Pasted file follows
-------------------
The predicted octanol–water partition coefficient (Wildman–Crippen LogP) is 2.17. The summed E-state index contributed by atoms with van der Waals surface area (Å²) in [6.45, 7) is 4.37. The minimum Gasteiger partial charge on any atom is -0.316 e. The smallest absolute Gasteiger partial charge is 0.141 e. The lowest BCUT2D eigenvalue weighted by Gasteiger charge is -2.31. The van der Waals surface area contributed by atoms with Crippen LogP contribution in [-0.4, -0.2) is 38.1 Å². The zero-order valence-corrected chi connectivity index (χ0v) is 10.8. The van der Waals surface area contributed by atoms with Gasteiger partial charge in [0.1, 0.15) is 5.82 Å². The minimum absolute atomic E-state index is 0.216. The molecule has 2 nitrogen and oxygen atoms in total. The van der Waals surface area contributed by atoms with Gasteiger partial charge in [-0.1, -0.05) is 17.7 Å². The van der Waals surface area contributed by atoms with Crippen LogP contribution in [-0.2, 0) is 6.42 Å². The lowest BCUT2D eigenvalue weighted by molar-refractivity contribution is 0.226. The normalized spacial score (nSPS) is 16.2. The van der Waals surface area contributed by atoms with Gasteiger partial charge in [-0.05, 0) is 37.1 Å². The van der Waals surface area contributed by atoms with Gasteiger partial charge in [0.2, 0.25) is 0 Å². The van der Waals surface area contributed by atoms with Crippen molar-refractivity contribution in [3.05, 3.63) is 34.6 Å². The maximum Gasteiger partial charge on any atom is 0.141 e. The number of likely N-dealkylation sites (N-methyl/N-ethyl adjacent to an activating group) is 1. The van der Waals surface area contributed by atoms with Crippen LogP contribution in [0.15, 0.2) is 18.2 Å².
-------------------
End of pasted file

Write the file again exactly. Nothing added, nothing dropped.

The predicted octanol–water partition coefficient (Wildman–Crippen LogP) is 2.17. The summed E-state index contributed by atoms with van der Waals surface area (Å²) in [6.45, 7) is 4.37. The minimum Gasteiger partial charge on any atom is -0.316 e. The smallest absolute Gasteiger partial charge is 0.141 e. The lowest BCUT2D eigenvalue weighted by Gasteiger charge is -2.31. The van der Waals surface area contributed by atoms with Crippen LogP contribution in [-0.4, -0.2) is 38.1 Å². The zero-order valence-corrected chi connectivity index (χ0v) is 10.8. The van der Waals surface area contributed by atoms with Gasteiger partial charge in [0.1, 0.15) is 5.82 Å². The minimum absolute atomic E-state index is 0.216. The molecule has 2 nitrogen and oxygen atoms in total. The van der Waals surface area contributed by atoms with Gasteiger partial charge in [-0.1, -0.05) is 17.7 Å². The van der Waals surface area contributed by atoms with Crippen LogP contribution in [-0.2, 0) is 6.42 Å². The lowest BCUT2D eigenvalue weighted by molar-refractivity contribution is 0.226. The normalized spacial score (nSPS) is 16.2. The van der Waals surface area contributed by atoms with Gasteiger partial charge in [-0.05, 0) is 37.1 Å². The van der Waals surface area contributed by atoms with Gasteiger partial charge in [0.2, 0.25) is 0 Å². The van der Waals surface area contributed by atoms with Crippen molar-refractivity contribution in [3.05, 3.63) is 34.6 Å². The maximum Gasteiger partial charge on any atom is 0.141 e. The number of likely N-dealkylation sites (N-methyl/N-ethyl adjacent to an activating group) is 1. The van der Waals surface area contributed by atoms with Crippen LogP contribution in [0.15, 0.2) is 18.2 Å².